By Dr. Monica Okuga | The World Health Organisation (WHO) new antenatal care guidelines recommend that every pregnant woman should make eight hospital/health facility antenatal care visits. In addition, pregnant women should have at least 2 obstetric ultrasound scans done; the first being done in early pregnancy (20-22 weeks) and the second in the third trimester/intrapartum for purposes of identifying any fetal anomalies and complications.
This is also in line with Uganda’s RMNCAH (Reproductive Maternal Newborn Child Adolescent Health) Investment case. In Luuka, most pregnant mothers seek antenatal care from lower level health facilities. The district of Luuka in Eastern Uganda lacks a hospital and the highest level of service provision is at Kiyunga Health Centre IV. Most of these women do not have access to ultrasound scan services as these are non-existent in the district. However, those who must get a scan done have to incur travel expenses to the nearest district hospital (Iganga-about 30kms away) or private providers (outside Luuka) who can offer these services. This is in addition to paying for the services, which makes it expensive and far from reach for the most-at-need population.
After successful implementation of obstetric ultrasound scan services at the district hospital in Iganga with trained midwives at the forefront of conducting the scans, the Centre of Excellence for Maternal and Newborn Health Research at Makerere University School of Public Health at the beginning of this year launched a pilot study ‘Testing a Community-based Ultrasound Scan system during early and late antenatal care to facilitate gestation age dating, referral and preterm care in Luuka District one the low resource districts in eastern Uganda’ in Eastern Uganda. The aim of the pilot is to collect data and information that will inform scale up of the ultrasound services in lower level health facilities in other districts where it’s lacking.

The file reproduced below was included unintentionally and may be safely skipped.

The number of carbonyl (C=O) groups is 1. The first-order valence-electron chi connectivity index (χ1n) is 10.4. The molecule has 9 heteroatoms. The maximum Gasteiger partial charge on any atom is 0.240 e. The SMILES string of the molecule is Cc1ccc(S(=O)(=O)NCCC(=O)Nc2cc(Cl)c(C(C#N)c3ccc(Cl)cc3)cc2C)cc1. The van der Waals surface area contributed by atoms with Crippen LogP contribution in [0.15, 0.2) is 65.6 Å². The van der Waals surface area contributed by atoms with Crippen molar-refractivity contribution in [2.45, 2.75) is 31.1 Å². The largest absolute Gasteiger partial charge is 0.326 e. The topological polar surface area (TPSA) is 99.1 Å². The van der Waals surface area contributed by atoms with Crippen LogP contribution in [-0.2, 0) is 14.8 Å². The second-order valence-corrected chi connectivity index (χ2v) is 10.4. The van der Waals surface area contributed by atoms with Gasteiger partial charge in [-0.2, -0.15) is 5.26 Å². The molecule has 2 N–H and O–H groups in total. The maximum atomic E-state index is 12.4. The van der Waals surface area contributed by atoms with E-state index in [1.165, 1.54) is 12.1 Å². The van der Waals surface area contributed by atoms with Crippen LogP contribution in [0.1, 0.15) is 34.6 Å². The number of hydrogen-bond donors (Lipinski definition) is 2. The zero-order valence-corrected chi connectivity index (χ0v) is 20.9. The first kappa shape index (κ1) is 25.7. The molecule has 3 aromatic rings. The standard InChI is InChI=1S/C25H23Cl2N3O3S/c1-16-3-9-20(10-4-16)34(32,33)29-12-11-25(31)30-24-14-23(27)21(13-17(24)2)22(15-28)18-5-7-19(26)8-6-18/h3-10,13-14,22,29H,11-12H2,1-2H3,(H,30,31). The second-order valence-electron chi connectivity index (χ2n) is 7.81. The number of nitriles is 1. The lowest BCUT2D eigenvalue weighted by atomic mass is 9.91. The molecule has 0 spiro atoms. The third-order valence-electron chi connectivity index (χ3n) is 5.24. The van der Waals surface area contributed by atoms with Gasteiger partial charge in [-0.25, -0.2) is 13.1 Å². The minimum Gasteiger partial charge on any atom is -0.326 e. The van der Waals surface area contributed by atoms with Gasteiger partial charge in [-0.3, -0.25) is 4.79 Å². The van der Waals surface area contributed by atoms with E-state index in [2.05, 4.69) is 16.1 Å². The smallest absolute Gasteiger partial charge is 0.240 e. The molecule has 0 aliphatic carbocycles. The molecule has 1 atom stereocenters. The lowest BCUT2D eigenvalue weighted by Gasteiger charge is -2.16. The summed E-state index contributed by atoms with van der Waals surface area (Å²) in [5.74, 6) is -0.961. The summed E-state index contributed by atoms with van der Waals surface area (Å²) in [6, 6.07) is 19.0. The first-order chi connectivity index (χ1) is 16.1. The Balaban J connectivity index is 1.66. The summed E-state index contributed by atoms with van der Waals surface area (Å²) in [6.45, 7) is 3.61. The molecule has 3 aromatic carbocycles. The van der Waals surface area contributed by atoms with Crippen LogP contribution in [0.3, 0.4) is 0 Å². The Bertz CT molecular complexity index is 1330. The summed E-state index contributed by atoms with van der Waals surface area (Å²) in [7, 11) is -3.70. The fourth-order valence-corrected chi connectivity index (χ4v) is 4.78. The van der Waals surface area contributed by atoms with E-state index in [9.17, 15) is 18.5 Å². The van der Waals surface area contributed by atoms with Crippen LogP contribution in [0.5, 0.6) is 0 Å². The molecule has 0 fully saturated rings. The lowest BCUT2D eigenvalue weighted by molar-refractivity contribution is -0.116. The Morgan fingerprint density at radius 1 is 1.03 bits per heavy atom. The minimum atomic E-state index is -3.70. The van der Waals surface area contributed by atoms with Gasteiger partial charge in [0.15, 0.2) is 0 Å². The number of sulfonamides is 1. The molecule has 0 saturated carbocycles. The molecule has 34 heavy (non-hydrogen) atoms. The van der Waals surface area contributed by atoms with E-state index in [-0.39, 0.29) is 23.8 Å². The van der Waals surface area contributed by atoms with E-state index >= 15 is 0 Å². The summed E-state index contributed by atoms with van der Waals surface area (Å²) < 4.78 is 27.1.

Veteran Professor changed Makerere and Higher Education
When Professor John Ssebuwufu ambled up to receive a certificate of recognition for his ‘exceptional’ contribution to higher education from the Regional Universities Forum for Capacity Building in Agriculture (RUFORUM) at Makerere University (MU), he was thinking of many things, such as rewarding staff, that he could have done differently to impact university education more.
But he did what he could have done, under the circumstances.
He presided over MU (in 1993) when student enrolment was 5,000 and left in 2004 when the population was surging to more than 15,000.
He emphasised the use of information communication technologies in almost all the institutions he had been involved in and sent many academic staff on exchanges to boost research and innovation. Now, more African universities engage in ground-breaking research.
So, he proceeded to accept his recognition and make his acceptance speech, which was mostly about gratitude.
Ssebuwufu, 74, who is currently the chancellor at Kyambogo University and the vice-chancellor of the University of Kisubi, is credited for his exemplary leadership and pragmatic methods that have shaped higher education in Uganda and Africa as a whole.
Japan Africa Dream Scholarship (JADS) Program 2021/2022